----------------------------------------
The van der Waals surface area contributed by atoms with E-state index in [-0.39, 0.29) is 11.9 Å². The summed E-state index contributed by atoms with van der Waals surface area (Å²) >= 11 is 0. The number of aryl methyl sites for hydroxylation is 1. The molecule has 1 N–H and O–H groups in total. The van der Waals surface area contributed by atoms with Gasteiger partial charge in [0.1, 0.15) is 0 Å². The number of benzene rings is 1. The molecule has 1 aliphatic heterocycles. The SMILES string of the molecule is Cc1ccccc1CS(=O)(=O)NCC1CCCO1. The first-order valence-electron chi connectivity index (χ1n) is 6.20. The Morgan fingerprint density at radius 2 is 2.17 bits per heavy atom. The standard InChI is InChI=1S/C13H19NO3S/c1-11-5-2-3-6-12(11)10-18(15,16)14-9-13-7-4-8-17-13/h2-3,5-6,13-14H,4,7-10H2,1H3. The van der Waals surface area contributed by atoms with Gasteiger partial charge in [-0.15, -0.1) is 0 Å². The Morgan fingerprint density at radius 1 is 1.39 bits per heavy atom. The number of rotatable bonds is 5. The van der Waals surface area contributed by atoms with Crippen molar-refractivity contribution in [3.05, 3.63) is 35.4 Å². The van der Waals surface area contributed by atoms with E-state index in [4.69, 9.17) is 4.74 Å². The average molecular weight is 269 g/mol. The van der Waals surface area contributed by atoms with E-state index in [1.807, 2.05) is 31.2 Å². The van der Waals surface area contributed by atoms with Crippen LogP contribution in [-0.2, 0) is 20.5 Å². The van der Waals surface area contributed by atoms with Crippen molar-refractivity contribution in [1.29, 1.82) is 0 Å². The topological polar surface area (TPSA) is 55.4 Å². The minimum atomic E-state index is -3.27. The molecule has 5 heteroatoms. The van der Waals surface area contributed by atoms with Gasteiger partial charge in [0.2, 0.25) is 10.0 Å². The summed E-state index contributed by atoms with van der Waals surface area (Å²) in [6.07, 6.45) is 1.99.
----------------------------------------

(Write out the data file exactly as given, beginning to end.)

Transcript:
The van der Waals surface area contributed by atoms with E-state index in [-0.39, 0.29) is 11.9 Å². The summed E-state index contributed by atoms with van der Waals surface area (Å²) >= 11 is 0. The number of aryl methyl sites for hydroxylation is 1. The molecule has 1 N–H and O–H groups in total. The van der Waals surface area contributed by atoms with Gasteiger partial charge in [0.1, 0.15) is 0 Å². The number of benzene rings is 1. The molecule has 1 aliphatic heterocycles. The SMILES string of the molecule is Cc1ccccc1CS(=O)(=O)NCC1CCCO1. The first-order valence-electron chi connectivity index (χ1n) is 6.20. The Morgan fingerprint density at radius 2 is 2.17 bits per heavy atom. The standard InChI is InChI=1S/C13H19NO3S/c1-11-5-2-3-6-12(11)10-18(15,16)14-9-13-7-4-8-17-13/h2-3,5-6,13-14H,4,7-10H2,1H3. The van der Waals surface area contributed by atoms with Gasteiger partial charge in [-0.15, -0.1) is 0 Å². The Morgan fingerprint density at radius 1 is 1.39 bits per heavy atom. The number of rotatable bonds is 5. The van der Waals surface area contributed by atoms with Crippen molar-refractivity contribution in [3.05, 3.63) is 35.4 Å². The van der Waals surface area contributed by atoms with E-state index in [4.69, 9.17) is 4.74 Å². The average molecular weight is 269 g/mol. The van der Waals surface area contributed by atoms with E-state index in [1.807, 2.05) is 31.2 Å². The van der Waals surface area contributed by atoms with Crippen LogP contribution in [-0.2, 0) is 20.5 Å². The van der Waals surface area contributed by atoms with Crippen molar-refractivity contribution in [1.29, 1.82) is 0 Å². The topological polar surface area (TPSA) is 55.4 Å². The minimum atomic E-state index is -3.27. The molecule has 5 heteroatoms. The van der Waals surface area contributed by atoms with Gasteiger partial charge in [0.2, 0.25) is 10.0 Å². The summed E-state index contributed by atoms with van der Waals surface area (Å²) in [6.07, 6.45) is 1.99.